- The idea of Amazon Channels is to have HBO, Showtime, Starz, or Cinemax billed through your Amazon account, while it puts all your content in one place, with the same interface, in the same app. It’s a great idea, but it’s confusing for new users.
- There are multiple ways to watch the same streaming services. For example, HBO has HBO Go, HBO Now, and HBO through Amazon Channels.
- You probably already subscribe to HBO and Showdown through other means, making Amazon Channels worthless.
- You can’t get rid of Amazon Channels from the screen even if you’re not a subscriber.
- There’s no way to mirror your iOS devices natively. There are a couple of ways to do it with 3rd party apps, but I wasn’t pleased with the performance. Android users won’t have an issue, however.
- You can turn on the TV via HDMI CEC, but there’s no way to turn off the TV. Wut? There’s also no way to change the TV volume.
#2 - (Grade: C+)
- You use your phone as the interface, so the speed of the interface will be as quick as your phone. Once you hit the cast button from your phone, it takes a few seconds to display on your TV.
- You can stream most content services by hitting the cast button inside the respective app on your phone. Apps like Netflix, Sling, HBO, DirecTV Now, Google Play Movies, Vudu, Hulu, Showtime, PlayStation Vue, Spotify have a cast button. (Check out the other apps here.)
- You can control your TV with your voice through Google Home. This is the only streaming device that works with Google Home, and it works well.
- There’s no interface on the TV. You have to “cast” content from your phone to your TV. You use the Netflix, Hulu, HBO, and other content apps on your phone and tap the cast button in the top right corner to send it to your TV. If you’ve used AirPlay, it’s similar to that.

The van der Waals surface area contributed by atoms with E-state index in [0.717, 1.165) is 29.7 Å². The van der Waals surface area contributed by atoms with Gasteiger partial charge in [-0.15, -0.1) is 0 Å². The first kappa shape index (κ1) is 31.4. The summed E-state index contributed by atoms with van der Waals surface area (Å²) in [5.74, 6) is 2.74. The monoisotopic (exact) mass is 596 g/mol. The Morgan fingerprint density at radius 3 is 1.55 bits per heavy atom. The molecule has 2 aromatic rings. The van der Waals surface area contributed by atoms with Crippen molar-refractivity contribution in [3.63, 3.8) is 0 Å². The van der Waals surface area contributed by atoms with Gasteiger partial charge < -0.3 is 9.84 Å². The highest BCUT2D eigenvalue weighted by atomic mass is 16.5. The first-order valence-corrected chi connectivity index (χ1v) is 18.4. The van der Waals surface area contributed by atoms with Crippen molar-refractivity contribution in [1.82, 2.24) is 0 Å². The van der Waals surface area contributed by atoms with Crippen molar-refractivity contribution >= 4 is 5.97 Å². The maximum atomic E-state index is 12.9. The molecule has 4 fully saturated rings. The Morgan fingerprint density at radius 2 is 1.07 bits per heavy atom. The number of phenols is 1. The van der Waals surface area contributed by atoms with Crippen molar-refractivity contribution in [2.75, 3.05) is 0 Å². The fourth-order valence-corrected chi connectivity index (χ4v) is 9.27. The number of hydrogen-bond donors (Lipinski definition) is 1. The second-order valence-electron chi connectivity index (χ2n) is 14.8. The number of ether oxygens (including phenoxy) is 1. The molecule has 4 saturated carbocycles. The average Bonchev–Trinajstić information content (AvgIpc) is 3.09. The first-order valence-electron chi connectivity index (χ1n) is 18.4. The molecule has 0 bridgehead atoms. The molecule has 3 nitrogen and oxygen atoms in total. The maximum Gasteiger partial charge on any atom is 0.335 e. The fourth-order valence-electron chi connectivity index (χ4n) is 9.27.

- Some people might love casting, but I don’t like it. I want a dedicated device that doesn’t run off of my phone. Two casting issues:
- When you’re trying to binge-watch a show there are 30 seconds of blank until the next episode plays.
- Occasionally when you’re in an app (i.e. HBO Now), the cast button randomly disappears, and you’ll have to close out the app and try again.
- While I don’t like casting, it works well if the cast button is present. With AirPlay, Apple TV is mirroring your phone, but Chromecast doesn’t work like that. You send the content to Chromecast, and it streams from your WiFi, providing a fantastic streaming experience. Plus, your phone doesn’t need to be within a certain radius of the Chromecast. You can leave the house, and it will keep streaming.
- You can search and find shows inside the Google Home app, too. Once you find a show you want to watch, you click on it, and it’ll open the respective app (i.e., Netflix) and from there you can cast it to your TV.
- There’s a guest mode that lets others in your house cast things from their phone without using WiFi.
- You can control the TV volume with your phone.
- There’s no remote or storage on Chromecast. Your phone is the remote.
- Setup is easy and you shouldn’t run into issues.
- Chromecast should be perfect for travel because of its size, but it’s hard to connect to new Wifi networks after the initial setup. It’s meant to be set up on one WiFi network only.
#1 - (Grade: A+)
Roku Stream Stick
- The new Roku Stick model is 50% more powerful than the previous generation, uses dual-band 802.11ac, has a voice remote, and uses the cleaner Roku 8.0 software. I tested both models. Although I liked both, I’d recommend spending the extra $10 for faster speed.